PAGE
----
The Financial Services Compensation Scheme (FSCS) will loan troubled Keydata-backer Lifemark $10m (£6.3m) to prevent its default and buy it time to start generating returns for investors and industry levy payers.
Lifemark's provisional administrator Eric Collard brokered the deal last week during a whirlwind trip to London from his base in Luxembourg, where the Lifemark fund is domiciled.
IFAonline understands the FSCS will agree to provide the $10m on condition that SEB bank, a major Lifemark creditor, agrees to allow the compensation scheme to rank equally with it as a senior bondholder.
These are the same terms Norwich & Peterborough (N&P) agreed with the bank when N&P provided a £1.5m loan facility to Lifemark last year.
The $10m is believed to be a short term buffer and a precursor to longer term funding for Lifemark from the FSCS of about $30m.
The Lifemark portfolio risked collapsing as early as August without the FSCS' intervention.
If Lifemark collapses, IFAs and fund managers are unlikely to ever be repaid back the huge interim levies totally £326m they were charged by the FSCS earlier this year, most of which covered the cost of compensating Lifemark investors.
The stopgap loan is likely to be financed in part from £28m the FSA forced N&P to repay to the FSCS after the scheme compensated 3,000 N&P investors mis-sold the product by the building society's IFAs.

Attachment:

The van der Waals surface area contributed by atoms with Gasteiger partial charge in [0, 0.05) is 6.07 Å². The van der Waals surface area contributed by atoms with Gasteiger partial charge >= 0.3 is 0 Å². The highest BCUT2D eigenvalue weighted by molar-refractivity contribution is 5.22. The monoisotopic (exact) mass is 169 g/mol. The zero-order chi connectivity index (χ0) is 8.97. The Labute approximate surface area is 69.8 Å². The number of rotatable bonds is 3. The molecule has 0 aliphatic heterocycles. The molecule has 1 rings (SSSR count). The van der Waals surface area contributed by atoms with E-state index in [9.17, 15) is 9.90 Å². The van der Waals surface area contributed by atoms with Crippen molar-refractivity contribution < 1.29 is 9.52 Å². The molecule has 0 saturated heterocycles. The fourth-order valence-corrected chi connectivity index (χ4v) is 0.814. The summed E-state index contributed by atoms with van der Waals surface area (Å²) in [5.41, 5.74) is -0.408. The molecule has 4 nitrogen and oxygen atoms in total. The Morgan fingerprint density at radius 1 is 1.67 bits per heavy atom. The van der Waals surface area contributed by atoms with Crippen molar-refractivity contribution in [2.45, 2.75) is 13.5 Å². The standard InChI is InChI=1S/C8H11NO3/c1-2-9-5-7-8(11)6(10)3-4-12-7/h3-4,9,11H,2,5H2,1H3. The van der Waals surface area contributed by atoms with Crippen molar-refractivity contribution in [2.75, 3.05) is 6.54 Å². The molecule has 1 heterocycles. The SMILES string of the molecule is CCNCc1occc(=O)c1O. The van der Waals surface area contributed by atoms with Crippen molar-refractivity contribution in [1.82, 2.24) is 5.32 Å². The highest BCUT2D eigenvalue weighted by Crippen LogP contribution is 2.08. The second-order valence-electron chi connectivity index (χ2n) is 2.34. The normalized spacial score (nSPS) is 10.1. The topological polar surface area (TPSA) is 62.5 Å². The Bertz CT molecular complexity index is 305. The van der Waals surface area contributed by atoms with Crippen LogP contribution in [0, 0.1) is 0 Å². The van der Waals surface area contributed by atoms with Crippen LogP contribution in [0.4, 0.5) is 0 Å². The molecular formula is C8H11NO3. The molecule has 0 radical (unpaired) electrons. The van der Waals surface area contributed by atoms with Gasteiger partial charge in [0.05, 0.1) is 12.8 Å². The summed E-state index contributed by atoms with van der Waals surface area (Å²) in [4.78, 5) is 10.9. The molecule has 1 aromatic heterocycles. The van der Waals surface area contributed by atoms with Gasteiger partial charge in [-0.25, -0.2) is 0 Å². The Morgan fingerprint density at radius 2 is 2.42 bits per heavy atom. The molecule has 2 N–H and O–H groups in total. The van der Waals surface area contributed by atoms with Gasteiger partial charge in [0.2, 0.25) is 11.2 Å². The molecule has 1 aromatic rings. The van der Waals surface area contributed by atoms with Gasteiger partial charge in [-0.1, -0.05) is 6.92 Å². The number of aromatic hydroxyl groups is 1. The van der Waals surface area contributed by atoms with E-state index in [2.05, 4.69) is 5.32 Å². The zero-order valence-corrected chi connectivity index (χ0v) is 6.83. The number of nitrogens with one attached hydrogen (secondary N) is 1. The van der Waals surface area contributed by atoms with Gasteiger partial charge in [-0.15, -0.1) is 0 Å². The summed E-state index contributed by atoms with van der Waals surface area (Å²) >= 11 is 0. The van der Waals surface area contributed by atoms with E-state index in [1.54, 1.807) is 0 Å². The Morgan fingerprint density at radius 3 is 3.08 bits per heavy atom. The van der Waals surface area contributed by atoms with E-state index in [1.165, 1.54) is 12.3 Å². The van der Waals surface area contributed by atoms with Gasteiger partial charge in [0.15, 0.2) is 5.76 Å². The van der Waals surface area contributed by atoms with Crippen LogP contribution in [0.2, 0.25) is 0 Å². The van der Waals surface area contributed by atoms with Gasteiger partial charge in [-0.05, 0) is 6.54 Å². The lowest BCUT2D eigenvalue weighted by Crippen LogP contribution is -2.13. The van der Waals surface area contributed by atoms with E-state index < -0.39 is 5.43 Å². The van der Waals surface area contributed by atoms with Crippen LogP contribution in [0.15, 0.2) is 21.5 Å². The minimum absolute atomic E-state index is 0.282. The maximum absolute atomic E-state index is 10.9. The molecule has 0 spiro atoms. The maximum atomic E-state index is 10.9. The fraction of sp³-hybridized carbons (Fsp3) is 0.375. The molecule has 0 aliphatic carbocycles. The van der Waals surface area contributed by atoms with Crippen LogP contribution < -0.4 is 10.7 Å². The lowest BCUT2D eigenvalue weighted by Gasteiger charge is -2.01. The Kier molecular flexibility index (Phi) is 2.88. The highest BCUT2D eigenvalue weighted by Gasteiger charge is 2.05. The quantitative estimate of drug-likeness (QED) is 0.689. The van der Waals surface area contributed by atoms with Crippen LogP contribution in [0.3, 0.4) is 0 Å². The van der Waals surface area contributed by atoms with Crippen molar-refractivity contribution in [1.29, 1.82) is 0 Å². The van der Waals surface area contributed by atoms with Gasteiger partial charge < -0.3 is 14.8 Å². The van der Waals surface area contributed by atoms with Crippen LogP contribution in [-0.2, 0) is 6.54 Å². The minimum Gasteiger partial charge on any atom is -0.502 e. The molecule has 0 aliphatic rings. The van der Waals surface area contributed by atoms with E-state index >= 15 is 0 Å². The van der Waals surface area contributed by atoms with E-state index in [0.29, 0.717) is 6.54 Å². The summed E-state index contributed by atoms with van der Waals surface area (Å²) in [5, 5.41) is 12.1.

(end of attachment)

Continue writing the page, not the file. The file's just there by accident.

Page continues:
One deal insider told IFAonline 2011 is a "touch and go year" for the Lifemark portfolio.
"Premiums on the policies will cost the fund $48m this year, and payouts into the fund from maturing policies are expected to be $48m, so that's just enough to break even.
"But generally there are fewer mortalities in summer than in winter," the person said.
However mortalities are predicted to be double premiums in 2012, which would see $100m paid into the fund, the source added.
The FSCS' move to wrench a return from Lifemark follows its warning it could bill investment advisers a further £30m after returning money to firms who miscalculated their levies, which were mainly related to compensation for Lifemark investors.
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